WHITE GODDESS CALLA LILY Arum zantedeschia aethiopica
Zantedeschia aethiopica (Calla Lily) is a rhizomatous herbaceous perennial plant, evergreen where rainfall and temperatures are adequate, deciduous where there is a dry season. Its preferred habitat is in streams and ponds or on the banks. It grows to 0.6–1 m (2.0–3.3 ft) tall, with large clumps of broad, arrow shaped dark green leaves up to 45 cm (18 in) long. The inflorescences are large and are produced in spring, summer and autumn, with a pure white spathe up to 25 cm (9.8 in) and a yellow spadix up to 90 mm (3 1⁄2 in) long. The spadix produces a faint, sweet fragrance.
Calla Lily is native to southern Africa, specifically Lesotho, Mozambique, South Africa, and Swaziland. It has naturalised in Kenya, Madeira, Malawi, Tanzania, Zambia, coastal California and Australia, particularly in Western Australia.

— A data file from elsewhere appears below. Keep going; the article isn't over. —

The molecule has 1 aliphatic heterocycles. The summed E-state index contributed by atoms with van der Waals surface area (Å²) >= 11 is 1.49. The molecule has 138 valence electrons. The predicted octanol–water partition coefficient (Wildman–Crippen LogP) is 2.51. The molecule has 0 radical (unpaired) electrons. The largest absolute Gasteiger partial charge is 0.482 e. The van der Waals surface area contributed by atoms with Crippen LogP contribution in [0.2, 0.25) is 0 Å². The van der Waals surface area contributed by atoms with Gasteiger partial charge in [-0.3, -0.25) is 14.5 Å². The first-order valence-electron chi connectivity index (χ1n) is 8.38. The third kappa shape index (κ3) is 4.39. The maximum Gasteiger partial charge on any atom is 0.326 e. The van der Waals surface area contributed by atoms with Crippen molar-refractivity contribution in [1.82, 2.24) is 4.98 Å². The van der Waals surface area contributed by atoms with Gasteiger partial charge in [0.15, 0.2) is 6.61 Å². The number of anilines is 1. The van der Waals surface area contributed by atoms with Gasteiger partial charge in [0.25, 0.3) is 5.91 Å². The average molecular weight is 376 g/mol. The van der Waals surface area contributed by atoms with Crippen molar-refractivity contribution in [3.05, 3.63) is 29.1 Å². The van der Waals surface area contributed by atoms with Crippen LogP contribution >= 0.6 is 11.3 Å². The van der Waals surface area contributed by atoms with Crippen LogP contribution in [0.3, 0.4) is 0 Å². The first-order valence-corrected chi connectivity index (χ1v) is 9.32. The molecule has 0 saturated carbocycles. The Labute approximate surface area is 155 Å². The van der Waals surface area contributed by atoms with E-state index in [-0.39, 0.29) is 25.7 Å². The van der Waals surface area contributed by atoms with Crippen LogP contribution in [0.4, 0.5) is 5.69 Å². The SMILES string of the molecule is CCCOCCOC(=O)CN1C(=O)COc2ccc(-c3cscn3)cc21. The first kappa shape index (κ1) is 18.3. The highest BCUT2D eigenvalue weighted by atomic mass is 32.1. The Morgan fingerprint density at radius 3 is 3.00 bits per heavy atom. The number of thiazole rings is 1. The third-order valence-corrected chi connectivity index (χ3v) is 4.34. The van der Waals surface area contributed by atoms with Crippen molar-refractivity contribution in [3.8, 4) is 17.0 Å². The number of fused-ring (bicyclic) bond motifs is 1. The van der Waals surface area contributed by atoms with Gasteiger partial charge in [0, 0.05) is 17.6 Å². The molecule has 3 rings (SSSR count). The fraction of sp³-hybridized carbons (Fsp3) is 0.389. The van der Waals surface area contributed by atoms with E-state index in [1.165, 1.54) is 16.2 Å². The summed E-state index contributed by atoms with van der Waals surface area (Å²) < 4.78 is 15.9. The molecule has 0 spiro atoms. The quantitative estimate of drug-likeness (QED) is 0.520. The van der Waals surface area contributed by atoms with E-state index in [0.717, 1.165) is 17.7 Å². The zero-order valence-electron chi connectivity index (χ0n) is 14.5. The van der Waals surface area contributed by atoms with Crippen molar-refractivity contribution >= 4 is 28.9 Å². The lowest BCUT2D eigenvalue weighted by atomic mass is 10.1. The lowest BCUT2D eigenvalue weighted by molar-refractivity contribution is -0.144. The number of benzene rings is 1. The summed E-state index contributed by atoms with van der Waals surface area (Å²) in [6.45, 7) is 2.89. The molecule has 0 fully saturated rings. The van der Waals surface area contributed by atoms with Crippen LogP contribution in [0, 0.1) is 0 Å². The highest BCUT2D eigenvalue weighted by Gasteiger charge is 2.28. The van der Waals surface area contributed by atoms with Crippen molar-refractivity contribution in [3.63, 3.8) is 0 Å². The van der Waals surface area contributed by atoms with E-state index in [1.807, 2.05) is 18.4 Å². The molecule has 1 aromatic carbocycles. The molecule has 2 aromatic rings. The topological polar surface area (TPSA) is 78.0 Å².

Calla Lily is the national flower of the island nation of Saint Helena, where it grows widely. Further, it is an important symbol of Irish republicanism and nationalism since 1926, because it is used to commemorate the dead of Easter 1916 and onward.
Calla Lily contains calcium oxalate, and ingestion of the raw plant may cause a severe burning sensation and swelling of lips, tongue, and throat; stomach pain and diarrhea may occur.
Hardiness zones: 8-11
Exposure: Sun or shade
Seeds per pack: 3
Germination: These seeds are easy to germinate. Place the seeds on the surface of the soil, and water in. Do not bury the seeds as they require light to germinate. Keep continually moist until germination. Seeds will each germinate at different times, generally ranging from 4 to 12 weeks.